[16] According to Applicant the customary law principle of “malapa ha a jane” is applicable and favourable to her case. She submits that the property which the parties (Applicant and deceased) acquired together under custom cannot be allocated to the house of the younger wife in a polygamous family or be allocated to the younger brother of the deceased while the widow is still alive as well as the deceased’s children. Nothing in the Founding Affidavit indicates Applicant’s marriage to the deceased being his second marriage. In fact it becomes clearer in 1st Respondent’s heads that this was the deceased’s second marriage. That he had been married to one ‘Mabatho Mabote whose marriage to the deceased was still subsistent at the time he married first Applicant, hence the polygamy issue. The issue of “malapa ha a jane” is non-suited on the grounds that it was never pleaded in Founding Affidavit as the bases of Applicant’s claim to the deceased estate.

[17] Applicant relies on the decision in Ramothello v Ramothello CIV/T/727/86. It was a case between parties who had concluded a customary law marriage and subsequently entered into a civil marriage. The civil marriage had been declared null and void ab initio on the ground that at the time they purported to enter into the civil marriage the defendant was still married to his first wife and the said marriage was still in subsistence. The court found in that case that the property of the plaintiff’s house was being used for the purposes of the first house. The legal position was stated, that defendant being a polygamist could not take the property of the plaintiff’s house and use it for the first house. I am deliberately detailing out circumstances surrounding the Ramothello case relied on by first Applicant to demonstrate that the case is different from hers. True, Applicant has quoted the correct position of the law regarding property in polygamous marriages. However, the attempt to apply the principle to the merits of her case in unfortunately not helpful. Her case is against the brother of the deceased. The deceased and first Respondent are siblings not parties in a marriage other than that of deceased and first Applicant. I do not condone that first Respondent being the brother of the deceased should deprive the surviving spouse and children of the benefits of the estate. The point I am making is that the basis and/or argument advanced by first Applicant in support of her claim is misplaced under the circumstances and I reject it. It is not pleaded by Applicant and it cannot be relied upon at the hearing through the back-door as it were.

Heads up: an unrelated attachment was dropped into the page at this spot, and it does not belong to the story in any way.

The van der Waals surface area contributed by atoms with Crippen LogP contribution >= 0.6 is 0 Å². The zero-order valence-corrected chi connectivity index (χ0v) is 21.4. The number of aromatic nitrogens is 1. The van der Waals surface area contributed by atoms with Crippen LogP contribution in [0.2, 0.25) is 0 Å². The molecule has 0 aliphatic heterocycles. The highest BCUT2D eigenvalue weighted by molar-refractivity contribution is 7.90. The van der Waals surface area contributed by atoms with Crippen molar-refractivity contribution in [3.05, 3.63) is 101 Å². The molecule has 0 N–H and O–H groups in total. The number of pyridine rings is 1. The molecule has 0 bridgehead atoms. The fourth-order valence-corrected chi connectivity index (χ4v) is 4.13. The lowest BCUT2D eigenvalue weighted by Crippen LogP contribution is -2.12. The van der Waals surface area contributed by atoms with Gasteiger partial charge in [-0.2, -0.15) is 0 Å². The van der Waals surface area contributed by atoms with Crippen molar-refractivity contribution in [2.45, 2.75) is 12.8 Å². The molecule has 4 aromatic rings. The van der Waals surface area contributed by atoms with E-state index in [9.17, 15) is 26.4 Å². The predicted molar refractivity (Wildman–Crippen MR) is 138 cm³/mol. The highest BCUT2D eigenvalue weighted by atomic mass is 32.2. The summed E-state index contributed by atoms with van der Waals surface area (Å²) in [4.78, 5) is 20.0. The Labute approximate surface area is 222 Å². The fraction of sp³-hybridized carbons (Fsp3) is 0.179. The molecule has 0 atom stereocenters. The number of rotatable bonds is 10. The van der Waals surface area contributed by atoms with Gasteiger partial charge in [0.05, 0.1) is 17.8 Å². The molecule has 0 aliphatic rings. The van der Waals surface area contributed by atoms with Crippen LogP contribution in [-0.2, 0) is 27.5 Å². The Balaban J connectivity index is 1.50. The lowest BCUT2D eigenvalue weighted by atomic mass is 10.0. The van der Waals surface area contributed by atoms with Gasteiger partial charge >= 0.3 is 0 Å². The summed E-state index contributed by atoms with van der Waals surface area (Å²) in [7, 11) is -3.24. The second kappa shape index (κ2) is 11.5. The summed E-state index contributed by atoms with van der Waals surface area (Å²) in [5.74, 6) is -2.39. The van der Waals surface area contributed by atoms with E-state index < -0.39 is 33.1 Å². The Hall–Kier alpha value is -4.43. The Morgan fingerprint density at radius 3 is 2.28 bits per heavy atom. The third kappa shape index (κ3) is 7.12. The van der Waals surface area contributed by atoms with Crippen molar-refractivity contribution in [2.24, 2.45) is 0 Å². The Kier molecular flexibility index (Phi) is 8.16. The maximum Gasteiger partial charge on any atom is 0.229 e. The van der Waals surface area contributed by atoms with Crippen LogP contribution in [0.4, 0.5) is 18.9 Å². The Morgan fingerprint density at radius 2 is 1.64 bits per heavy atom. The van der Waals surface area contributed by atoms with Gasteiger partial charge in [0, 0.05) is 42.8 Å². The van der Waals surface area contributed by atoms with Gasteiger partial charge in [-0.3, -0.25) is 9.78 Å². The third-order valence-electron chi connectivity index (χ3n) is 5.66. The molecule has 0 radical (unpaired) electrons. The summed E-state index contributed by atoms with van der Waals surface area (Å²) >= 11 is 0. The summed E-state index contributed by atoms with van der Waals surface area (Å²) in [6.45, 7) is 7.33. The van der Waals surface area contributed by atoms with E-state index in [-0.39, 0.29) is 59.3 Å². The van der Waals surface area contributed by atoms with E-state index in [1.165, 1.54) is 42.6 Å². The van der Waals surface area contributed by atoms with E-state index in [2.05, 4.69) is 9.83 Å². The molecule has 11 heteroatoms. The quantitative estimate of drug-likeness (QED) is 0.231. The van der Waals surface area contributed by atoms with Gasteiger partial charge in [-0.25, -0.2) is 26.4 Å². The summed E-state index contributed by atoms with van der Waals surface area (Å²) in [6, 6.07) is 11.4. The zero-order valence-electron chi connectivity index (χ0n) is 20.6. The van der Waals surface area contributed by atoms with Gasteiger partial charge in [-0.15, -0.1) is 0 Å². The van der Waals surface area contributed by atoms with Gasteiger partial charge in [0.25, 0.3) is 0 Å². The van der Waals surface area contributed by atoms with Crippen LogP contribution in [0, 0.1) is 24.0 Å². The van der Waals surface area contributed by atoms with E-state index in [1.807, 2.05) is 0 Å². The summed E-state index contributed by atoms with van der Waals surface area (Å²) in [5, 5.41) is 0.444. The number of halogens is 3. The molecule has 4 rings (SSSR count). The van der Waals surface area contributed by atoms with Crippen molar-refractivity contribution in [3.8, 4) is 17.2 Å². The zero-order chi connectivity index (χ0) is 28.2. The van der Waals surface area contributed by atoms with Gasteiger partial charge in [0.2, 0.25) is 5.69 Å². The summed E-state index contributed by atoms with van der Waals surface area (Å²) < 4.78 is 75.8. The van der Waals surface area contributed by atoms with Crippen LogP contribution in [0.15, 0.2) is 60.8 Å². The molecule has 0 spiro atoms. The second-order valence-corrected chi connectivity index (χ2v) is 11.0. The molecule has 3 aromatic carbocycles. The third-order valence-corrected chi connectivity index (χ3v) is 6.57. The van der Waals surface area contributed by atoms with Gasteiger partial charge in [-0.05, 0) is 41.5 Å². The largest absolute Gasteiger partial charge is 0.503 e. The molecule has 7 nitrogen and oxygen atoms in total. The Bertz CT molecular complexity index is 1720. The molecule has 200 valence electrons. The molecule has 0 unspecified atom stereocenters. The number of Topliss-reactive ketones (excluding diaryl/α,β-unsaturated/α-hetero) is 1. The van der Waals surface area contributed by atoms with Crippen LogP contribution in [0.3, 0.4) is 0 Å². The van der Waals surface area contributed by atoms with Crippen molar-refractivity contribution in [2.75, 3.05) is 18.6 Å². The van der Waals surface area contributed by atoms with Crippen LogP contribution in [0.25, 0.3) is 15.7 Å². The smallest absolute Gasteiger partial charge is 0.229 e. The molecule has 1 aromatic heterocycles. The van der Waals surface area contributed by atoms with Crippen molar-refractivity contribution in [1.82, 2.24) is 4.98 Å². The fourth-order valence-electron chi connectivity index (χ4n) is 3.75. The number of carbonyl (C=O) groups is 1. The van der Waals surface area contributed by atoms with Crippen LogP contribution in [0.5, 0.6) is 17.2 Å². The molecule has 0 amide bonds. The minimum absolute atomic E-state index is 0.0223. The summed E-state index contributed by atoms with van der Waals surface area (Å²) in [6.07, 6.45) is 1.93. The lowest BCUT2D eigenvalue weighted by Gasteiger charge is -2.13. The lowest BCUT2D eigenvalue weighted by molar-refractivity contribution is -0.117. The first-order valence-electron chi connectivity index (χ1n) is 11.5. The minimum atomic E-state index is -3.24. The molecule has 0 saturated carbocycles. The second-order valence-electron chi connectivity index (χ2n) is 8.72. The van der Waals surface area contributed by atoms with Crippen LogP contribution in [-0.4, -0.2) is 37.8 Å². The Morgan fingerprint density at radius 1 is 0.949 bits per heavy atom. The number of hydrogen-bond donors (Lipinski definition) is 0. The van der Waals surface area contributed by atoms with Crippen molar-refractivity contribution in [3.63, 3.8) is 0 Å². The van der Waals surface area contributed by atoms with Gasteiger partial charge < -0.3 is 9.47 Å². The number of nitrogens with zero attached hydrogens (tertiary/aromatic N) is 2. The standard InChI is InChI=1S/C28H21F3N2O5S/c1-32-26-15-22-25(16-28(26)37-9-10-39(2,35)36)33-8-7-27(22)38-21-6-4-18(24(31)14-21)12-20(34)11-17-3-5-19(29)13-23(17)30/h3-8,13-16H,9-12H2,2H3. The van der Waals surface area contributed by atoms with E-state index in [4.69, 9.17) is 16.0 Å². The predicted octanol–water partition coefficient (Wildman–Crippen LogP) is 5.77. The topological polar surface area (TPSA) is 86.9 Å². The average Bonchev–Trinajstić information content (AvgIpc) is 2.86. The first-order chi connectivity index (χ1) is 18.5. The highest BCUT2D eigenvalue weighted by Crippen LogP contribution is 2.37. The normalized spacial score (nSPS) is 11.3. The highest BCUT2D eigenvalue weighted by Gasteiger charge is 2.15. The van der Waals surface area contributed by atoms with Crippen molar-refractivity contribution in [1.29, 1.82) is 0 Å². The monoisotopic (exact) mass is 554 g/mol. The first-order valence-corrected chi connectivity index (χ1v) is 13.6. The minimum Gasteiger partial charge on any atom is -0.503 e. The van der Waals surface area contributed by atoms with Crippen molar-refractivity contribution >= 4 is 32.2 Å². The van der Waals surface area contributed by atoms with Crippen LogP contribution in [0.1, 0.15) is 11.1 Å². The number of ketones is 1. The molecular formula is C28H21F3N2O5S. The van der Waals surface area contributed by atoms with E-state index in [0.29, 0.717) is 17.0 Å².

[18] I am not satisfied that Applicant has fulfilled the requirements for the grant of an interdict against First Respondent. Applicant has failed to establish a clear right to the estate in question, that is to say the whole of the estate of the late Samuel Mabote. Applicant has not established to my satisfaction that the property she is laying claim to belonged to her and the deceased. She and the deceased we living in rented flats and in terms of the “malapa ha a jane” principle her rights are limited to the property proved to have been acquired by her and the deceased towards their household. I am not convinced that such acquisition extend to the “MM2” list. I am not able to rely on annexure MM2 list as it is not clear who authored it and for what purpose. It is unsigned and its origin remains a mystery to me.

[19] The application is therefore dismissed. There is no order as to costs, this being a family dispute.



For Applicants: Adv. T. G. Nqhae

For Respondents: Adv. Mokobori